Now, as Israel approaches the final phase of the withdrawal from Gaza and northern Samaria, we are told again, this is the test for the Palestinians. They have sovereign territory now in Gaza. They will be forced to instill order. They can no longer claim victim status. We are no longer there.
And yet the images this week tell us, again, that this is untrue. On Wednesday, Arafat's nephew and security boss Moussa Arafat was murdered in Gaza by a mob of terrorists with automatic rifles and RPG. His son was kidnapped and is now assumed dead. The perpetrators were the Popular Resistance Committees. This is a terror group formed by Arafat in the months ahead of the war in the spring of 2000 that includes elements of Fatah, Hamas and Islamic Jihad. Members of the group also serve in the official Palestinian militias.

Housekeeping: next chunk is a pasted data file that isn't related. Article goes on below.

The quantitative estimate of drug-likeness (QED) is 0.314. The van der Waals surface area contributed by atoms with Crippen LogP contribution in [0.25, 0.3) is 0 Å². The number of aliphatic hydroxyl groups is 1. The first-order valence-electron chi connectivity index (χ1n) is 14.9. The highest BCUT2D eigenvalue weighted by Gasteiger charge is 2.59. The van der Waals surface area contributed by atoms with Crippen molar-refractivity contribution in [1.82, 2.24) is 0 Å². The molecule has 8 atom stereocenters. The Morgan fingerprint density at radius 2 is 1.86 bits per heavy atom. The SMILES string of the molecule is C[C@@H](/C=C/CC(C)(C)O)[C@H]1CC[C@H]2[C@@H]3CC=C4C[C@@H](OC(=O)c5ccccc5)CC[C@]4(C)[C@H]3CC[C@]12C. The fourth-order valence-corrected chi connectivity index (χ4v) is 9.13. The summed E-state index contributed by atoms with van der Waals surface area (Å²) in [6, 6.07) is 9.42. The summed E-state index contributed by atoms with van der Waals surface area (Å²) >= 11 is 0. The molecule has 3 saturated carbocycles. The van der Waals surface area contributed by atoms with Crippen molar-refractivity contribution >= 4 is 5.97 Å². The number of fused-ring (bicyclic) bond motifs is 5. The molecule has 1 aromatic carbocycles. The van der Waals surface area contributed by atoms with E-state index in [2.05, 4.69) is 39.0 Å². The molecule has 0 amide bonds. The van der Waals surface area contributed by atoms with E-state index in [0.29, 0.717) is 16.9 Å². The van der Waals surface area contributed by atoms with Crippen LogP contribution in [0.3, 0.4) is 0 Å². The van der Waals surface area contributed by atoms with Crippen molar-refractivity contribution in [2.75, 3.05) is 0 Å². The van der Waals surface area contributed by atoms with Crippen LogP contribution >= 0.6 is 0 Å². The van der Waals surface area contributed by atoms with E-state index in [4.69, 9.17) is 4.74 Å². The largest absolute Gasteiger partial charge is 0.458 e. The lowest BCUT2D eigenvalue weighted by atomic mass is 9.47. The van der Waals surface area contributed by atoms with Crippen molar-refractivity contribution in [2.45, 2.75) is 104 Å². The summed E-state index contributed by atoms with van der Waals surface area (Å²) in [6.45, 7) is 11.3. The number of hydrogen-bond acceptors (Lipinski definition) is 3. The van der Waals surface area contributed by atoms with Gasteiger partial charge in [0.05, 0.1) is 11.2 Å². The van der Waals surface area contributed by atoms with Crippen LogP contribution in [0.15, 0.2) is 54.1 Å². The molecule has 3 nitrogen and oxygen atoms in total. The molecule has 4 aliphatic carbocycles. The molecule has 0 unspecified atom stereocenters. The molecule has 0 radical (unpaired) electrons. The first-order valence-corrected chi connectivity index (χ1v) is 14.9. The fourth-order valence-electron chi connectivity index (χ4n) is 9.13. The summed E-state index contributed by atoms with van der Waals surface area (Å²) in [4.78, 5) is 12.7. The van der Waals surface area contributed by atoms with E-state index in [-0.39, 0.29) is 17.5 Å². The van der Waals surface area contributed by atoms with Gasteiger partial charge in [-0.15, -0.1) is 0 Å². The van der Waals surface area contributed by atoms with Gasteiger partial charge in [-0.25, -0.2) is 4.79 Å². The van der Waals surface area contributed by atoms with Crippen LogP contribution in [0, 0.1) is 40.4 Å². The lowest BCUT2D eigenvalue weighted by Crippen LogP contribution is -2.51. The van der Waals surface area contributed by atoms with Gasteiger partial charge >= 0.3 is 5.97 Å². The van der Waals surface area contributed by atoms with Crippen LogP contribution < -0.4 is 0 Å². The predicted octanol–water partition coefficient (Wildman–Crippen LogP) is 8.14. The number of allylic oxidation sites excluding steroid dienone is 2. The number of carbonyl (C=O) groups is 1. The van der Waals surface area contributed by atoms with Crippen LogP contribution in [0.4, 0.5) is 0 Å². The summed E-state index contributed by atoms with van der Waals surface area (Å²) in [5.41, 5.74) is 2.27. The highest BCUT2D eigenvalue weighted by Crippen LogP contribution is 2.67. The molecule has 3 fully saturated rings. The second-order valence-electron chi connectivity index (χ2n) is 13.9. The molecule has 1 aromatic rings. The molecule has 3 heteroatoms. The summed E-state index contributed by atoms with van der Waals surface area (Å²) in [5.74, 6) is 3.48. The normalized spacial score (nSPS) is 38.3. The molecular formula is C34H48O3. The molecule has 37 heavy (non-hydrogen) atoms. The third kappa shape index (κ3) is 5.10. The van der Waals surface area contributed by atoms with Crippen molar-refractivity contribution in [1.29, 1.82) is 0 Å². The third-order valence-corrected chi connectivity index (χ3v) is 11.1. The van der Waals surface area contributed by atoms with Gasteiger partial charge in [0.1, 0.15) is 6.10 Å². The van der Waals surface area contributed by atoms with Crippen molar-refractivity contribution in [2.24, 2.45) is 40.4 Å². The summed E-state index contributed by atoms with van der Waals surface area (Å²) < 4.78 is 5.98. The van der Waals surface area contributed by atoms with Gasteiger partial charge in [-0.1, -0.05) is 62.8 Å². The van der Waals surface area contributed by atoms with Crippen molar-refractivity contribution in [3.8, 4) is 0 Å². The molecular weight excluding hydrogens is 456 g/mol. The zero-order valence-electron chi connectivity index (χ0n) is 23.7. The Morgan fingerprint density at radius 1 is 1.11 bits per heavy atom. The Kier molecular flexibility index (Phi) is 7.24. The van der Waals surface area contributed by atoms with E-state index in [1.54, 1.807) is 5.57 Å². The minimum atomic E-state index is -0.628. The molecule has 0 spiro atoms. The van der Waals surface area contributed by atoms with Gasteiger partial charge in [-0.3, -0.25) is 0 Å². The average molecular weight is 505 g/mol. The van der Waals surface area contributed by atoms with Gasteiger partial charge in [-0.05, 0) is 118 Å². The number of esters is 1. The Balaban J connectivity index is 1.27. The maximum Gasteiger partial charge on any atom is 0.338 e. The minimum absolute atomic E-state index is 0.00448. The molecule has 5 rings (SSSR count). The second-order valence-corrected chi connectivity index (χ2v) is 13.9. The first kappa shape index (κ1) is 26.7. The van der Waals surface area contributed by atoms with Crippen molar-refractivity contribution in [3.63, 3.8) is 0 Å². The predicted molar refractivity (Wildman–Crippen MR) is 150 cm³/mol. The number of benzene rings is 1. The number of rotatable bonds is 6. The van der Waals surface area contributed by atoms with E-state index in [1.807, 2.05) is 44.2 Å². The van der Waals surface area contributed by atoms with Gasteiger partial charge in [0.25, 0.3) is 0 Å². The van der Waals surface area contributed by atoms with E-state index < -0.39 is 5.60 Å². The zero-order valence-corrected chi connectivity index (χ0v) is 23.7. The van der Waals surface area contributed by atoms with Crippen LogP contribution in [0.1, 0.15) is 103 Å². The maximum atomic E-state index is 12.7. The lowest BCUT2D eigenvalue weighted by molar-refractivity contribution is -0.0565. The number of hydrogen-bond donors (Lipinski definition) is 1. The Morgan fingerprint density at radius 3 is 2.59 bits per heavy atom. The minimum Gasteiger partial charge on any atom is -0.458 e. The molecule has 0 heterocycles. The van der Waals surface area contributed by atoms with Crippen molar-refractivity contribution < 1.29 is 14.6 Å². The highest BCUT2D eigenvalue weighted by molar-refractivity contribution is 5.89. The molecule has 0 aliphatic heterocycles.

This challenge to the Palestinian Authority's leadership was met with listless protestations by the likes of Prime Minister Ahmed Qurei. In the same manner, Palestinian forces stood by on Tuesday as hundreds of young men and teenage boys descended on the ruins of Neveh Dekalim and threw stones and attempted to mount an IDF tank. It was an act of pure aggression, meant not to destroy the tank but to create an image of Israeli aggression on the one hand, and fecklessness on the other.
er one of the attackers was killed by the tank, the Palestinians launched rockets at civilians by Kibbutz Yad Mordechai which borders northern Gaza. The press explained the story as a cycle of violence. But there was no cycle of anything, just an escalation of Palestinian violence, from throwing rocks at a tank to shooting mortars at civilians.